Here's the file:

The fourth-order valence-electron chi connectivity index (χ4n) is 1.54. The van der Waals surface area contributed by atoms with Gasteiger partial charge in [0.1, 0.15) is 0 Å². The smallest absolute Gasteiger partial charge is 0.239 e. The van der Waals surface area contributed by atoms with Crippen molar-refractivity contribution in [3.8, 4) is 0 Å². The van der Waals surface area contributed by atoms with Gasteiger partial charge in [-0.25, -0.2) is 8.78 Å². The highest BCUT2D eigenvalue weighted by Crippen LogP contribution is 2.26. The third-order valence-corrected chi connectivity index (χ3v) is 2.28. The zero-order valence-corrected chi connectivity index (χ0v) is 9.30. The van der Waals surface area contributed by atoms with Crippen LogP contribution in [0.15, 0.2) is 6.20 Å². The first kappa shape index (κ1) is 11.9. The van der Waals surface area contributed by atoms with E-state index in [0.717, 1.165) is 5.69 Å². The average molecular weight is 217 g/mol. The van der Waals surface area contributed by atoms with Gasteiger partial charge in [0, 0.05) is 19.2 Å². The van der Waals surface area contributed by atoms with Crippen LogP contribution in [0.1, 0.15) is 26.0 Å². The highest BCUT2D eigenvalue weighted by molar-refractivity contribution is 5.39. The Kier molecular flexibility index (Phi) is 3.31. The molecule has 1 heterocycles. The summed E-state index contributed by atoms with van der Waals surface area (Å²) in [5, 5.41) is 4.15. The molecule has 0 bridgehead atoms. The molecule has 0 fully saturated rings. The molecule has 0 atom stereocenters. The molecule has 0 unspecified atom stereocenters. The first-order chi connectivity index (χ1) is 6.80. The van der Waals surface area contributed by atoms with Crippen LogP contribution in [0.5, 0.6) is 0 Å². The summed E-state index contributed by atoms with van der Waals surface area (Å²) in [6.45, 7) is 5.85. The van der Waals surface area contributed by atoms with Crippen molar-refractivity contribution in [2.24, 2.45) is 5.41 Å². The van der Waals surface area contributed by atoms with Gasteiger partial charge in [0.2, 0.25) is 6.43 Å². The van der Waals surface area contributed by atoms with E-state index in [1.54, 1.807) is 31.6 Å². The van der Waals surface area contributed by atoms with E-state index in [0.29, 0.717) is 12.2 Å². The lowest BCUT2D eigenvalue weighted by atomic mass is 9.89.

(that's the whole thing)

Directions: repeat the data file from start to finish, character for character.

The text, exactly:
The fourth-order valence-electron chi connectivity index (χ4n) is 1.54. The van der Waals surface area contributed by atoms with Gasteiger partial charge in [0.1, 0.15) is 0 Å². The smallest absolute Gasteiger partial charge is 0.239 e. The van der Waals surface area contributed by atoms with Crippen molar-refractivity contribution in [3.8, 4) is 0 Å². The van der Waals surface area contributed by atoms with Gasteiger partial charge in [-0.25, -0.2) is 8.78 Å². The highest BCUT2D eigenvalue weighted by Crippen LogP contribution is 2.26. The third-order valence-corrected chi connectivity index (χ3v) is 2.28. The zero-order valence-corrected chi connectivity index (χ0v) is 9.30. The van der Waals surface area contributed by atoms with Crippen LogP contribution in [0.15, 0.2) is 6.20 Å². The first kappa shape index (κ1) is 11.9. The van der Waals surface area contributed by atoms with E-state index in [0.717, 1.165) is 5.69 Å². The average molecular weight is 217 g/mol. The van der Waals surface area contributed by atoms with Gasteiger partial charge in [0, 0.05) is 19.2 Å². The van der Waals surface area contributed by atoms with Crippen LogP contribution in [0.1, 0.15) is 26.0 Å². The highest BCUT2D eigenvalue weighted by molar-refractivity contribution is 5.39. The Kier molecular flexibility index (Phi) is 3.31. The molecule has 1 heterocycles. The summed E-state index contributed by atoms with van der Waals surface area (Å²) in [5, 5.41) is 4.15. The molecule has 0 bridgehead atoms. The molecule has 0 fully saturated rings. The molecule has 0 atom stereocenters. The molecule has 0 unspecified atom stereocenters. The first-order chi connectivity index (χ1) is 6.80. The van der Waals surface area contributed by atoms with Crippen LogP contribution in [0.5, 0.6) is 0 Å². The summed E-state index contributed by atoms with van der Waals surface area (Å²) in [6.45, 7) is 5.85. The van der Waals surface area contributed by atoms with Crippen molar-refractivity contribution in [2.24, 2.45) is 5.41 Å². The van der Waals surface area contributed by atoms with Gasteiger partial charge in [0.2, 0.25) is 6.43 Å². The van der Waals surface area contributed by atoms with E-state index in [1.54, 1.807) is 31.6 Å². The van der Waals surface area contributed by atoms with E-state index in [0.29, 0.717) is 12.2 Å². The lowest BCUT2D eigenvalue weighted by atomic mass is 9.89.